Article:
Texas is taking significant strides toward equity and inclusion, starting with a fifth-grade math assessment. According to this piece from The Independent, a new law will automatically enroll students in advanced sixth-grade math if they score in the top 40% on fifth-grade testing. The plan is to implement this policy statewide, as only a handful of schools in Texas have adopted said policy.

For example, the Dallas school system is already taking this approach. Instead of parents signing up their child for advanced math or a teacher/counselor submitting a recommendation, that student’s test scores will do the talking. Families will have the option to opt out of the class if they choose.

Let’s face it: implicit (and explicit) bias and systemic inequality are baked into the DNA of our society. Teachers have a biased idea of what an advanced student “looks” or “acts” like, meaning brilliant students of color are often left out of the conversation.

This new law will eradicate those barriers for marginalized students. The Independent also reports that 17% of Black and one-third of Hispanic students were enrolled in advanced math before this policy. Unfortunately, that’s quite a disparity compared to half of white students.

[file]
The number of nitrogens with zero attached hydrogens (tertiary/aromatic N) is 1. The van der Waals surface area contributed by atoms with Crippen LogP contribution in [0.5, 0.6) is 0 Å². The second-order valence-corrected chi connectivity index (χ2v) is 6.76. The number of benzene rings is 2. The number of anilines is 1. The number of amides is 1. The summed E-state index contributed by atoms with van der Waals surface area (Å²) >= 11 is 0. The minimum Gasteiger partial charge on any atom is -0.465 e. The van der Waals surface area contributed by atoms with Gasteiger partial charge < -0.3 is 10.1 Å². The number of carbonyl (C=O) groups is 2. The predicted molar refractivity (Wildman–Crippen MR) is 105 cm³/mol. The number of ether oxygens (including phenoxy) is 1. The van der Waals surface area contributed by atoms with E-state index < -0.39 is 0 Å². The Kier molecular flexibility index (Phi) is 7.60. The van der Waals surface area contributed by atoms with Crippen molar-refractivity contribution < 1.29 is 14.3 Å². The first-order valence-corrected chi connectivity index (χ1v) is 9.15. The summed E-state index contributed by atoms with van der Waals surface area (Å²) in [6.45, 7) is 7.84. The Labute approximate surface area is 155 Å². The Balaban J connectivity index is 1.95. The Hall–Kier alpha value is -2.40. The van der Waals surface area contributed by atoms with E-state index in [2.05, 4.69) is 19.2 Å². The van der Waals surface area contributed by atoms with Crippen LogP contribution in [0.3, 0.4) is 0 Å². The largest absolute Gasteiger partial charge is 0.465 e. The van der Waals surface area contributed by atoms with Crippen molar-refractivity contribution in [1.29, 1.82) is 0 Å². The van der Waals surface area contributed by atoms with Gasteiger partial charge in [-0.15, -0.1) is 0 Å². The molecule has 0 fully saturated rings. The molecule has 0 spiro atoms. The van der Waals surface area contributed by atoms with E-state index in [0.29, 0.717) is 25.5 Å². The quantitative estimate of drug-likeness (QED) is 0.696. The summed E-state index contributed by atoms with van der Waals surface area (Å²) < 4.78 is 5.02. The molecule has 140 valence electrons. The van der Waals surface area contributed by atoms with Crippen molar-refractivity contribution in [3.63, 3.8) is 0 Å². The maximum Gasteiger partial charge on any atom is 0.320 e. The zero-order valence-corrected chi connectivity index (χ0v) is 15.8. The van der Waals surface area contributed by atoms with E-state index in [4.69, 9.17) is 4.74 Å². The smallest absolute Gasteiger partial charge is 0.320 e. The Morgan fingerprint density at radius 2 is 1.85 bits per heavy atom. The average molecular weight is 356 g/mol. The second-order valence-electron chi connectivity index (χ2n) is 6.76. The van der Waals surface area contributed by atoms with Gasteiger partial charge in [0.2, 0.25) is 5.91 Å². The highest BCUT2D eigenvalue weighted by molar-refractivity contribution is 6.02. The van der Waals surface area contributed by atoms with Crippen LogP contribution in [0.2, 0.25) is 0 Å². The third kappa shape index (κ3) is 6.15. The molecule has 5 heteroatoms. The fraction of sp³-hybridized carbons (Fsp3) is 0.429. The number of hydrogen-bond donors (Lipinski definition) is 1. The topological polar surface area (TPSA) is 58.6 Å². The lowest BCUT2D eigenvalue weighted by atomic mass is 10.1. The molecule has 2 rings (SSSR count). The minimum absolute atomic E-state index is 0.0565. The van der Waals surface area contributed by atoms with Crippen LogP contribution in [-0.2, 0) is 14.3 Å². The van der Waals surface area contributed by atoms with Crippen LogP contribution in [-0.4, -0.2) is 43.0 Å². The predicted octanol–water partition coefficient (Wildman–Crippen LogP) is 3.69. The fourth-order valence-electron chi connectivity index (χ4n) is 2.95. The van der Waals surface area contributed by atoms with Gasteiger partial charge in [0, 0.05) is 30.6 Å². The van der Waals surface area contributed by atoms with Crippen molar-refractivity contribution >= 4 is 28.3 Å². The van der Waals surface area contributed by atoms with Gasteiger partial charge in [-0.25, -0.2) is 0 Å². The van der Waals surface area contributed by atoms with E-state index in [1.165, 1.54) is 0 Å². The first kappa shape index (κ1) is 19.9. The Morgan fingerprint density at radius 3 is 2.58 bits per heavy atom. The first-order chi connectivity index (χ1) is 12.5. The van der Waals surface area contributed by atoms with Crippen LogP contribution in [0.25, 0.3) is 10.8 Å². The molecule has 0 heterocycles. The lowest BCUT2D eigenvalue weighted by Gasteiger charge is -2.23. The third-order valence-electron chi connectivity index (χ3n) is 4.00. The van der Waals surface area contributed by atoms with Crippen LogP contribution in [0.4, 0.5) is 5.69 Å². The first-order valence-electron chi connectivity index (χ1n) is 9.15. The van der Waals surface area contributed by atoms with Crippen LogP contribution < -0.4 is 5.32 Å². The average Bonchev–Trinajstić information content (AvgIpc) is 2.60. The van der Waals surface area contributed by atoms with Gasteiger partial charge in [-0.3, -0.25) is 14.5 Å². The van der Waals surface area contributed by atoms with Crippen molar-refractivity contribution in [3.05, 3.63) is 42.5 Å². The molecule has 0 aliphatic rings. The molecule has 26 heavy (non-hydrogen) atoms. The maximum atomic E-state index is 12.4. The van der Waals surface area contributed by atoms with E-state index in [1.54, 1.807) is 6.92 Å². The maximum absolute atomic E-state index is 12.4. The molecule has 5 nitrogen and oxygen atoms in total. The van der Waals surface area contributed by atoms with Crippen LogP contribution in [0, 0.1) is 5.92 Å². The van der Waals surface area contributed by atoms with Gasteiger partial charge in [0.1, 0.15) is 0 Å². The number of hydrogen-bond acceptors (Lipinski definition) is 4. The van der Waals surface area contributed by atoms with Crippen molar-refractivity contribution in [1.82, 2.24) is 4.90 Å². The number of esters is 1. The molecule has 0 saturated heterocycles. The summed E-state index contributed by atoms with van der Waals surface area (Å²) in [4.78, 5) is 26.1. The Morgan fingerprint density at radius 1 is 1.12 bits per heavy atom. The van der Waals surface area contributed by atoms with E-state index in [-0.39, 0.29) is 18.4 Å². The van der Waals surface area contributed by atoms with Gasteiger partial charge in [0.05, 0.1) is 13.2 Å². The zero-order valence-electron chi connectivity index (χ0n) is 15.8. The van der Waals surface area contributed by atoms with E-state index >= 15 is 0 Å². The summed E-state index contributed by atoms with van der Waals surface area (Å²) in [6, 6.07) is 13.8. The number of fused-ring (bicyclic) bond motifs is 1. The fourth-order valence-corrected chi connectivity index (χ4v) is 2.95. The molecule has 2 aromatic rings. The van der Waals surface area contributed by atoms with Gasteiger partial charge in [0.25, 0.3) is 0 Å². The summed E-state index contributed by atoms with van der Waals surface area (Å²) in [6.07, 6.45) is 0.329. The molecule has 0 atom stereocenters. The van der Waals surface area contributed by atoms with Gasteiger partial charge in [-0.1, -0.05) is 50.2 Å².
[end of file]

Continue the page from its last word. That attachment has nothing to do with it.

Thankfully, those statistics have changed for the better. With this new policy, 43% of Black students are in advanced sixth-grade math. As for Hispanic students, six in 10 of them are also in that camp. Even the number of white student participants has increased, too, with a bump to 82%.

The hope is to eliminate subjectivity and ensure students from all backgrounds get a solid math education, hopefully opening doors to lucrative STEM careers. Now, all kids with strong math skills will have the opportunity to strengthen that foundation for a brighter tomorrow.

It’s no secret that math is a weakness for many American students. And with our rapidly evolving technological world, we will need more young STEM leaders as we advance into the future.

A handful of other states are starting to adopt this policy. Hopefully, this will take the national education system by storm.

This is a wonderful idea and a sign that the ongoing STEM conversation is heading in the right direction. We hope this makes it easier for brilliant young minds to receive the education and opportunities they deserve. And, as always, we at the Dottie Rose Foundation are dedicated to opening doors for our girls as they explore the possibilities a STEM career has to offer.